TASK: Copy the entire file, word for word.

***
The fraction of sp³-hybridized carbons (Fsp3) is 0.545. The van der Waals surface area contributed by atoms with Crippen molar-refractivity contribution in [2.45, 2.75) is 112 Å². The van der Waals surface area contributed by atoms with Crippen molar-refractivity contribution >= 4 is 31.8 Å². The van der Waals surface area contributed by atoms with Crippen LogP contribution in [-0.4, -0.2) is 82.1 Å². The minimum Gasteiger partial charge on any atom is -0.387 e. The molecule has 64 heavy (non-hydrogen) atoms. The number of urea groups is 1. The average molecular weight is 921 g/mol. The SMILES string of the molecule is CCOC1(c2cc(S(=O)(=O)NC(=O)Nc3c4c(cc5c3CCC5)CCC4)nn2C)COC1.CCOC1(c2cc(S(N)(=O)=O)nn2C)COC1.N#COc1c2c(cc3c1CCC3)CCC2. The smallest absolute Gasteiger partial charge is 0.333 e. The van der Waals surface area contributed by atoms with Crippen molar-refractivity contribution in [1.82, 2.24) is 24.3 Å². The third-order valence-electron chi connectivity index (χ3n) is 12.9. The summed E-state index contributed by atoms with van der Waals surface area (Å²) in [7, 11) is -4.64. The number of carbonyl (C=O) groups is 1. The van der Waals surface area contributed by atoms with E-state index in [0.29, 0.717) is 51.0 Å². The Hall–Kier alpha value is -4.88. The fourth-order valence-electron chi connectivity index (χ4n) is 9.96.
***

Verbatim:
The fraction of sp³-hybridized carbons (Fsp3) is 0.545. The van der Waals surface area contributed by atoms with Crippen molar-refractivity contribution in [2.45, 2.75) is 112 Å². The van der Waals surface area contributed by atoms with Crippen molar-refractivity contribution >= 4 is 31.8 Å². The van der Waals surface area contributed by atoms with Crippen LogP contribution in [-0.4, -0.2) is 82.1 Å². The minimum Gasteiger partial charge on any atom is -0.387 e. The molecule has 64 heavy (non-hydrogen) atoms. The number of urea groups is 1. The average molecular weight is 921 g/mol. The SMILES string of the molecule is CCOC1(c2cc(S(=O)(=O)NC(=O)Nc3c4c(cc5c3CCC5)CCC4)nn2C)COC1.CCOC1(c2cc(S(N)(=O)=O)nn2C)COC1.N#COc1c2c(cc3c1CCC3)CCC2. The smallest absolute Gasteiger partial charge is 0.333 e. The van der Waals surface area contributed by atoms with Crippen molar-refractivity contribution in [1.82, 2.24) is 24.3 Å². The third-order valence-electron chi connectivity index (χ3n) is 12.9. The summed E-state index contributed by atoms with van der Waals surface area (Å²) in [7, 11) is -4.64. The number of carbonyl (C=O) groups is 1. The van der Waals surface area contributed by atoms with E-state index in [0.29, 0.717) is 51.0 Å². The Hall–Kier alpha value is -4.88. The fourth-order valence-electron chi connectivity index (χ4n) is 9.96.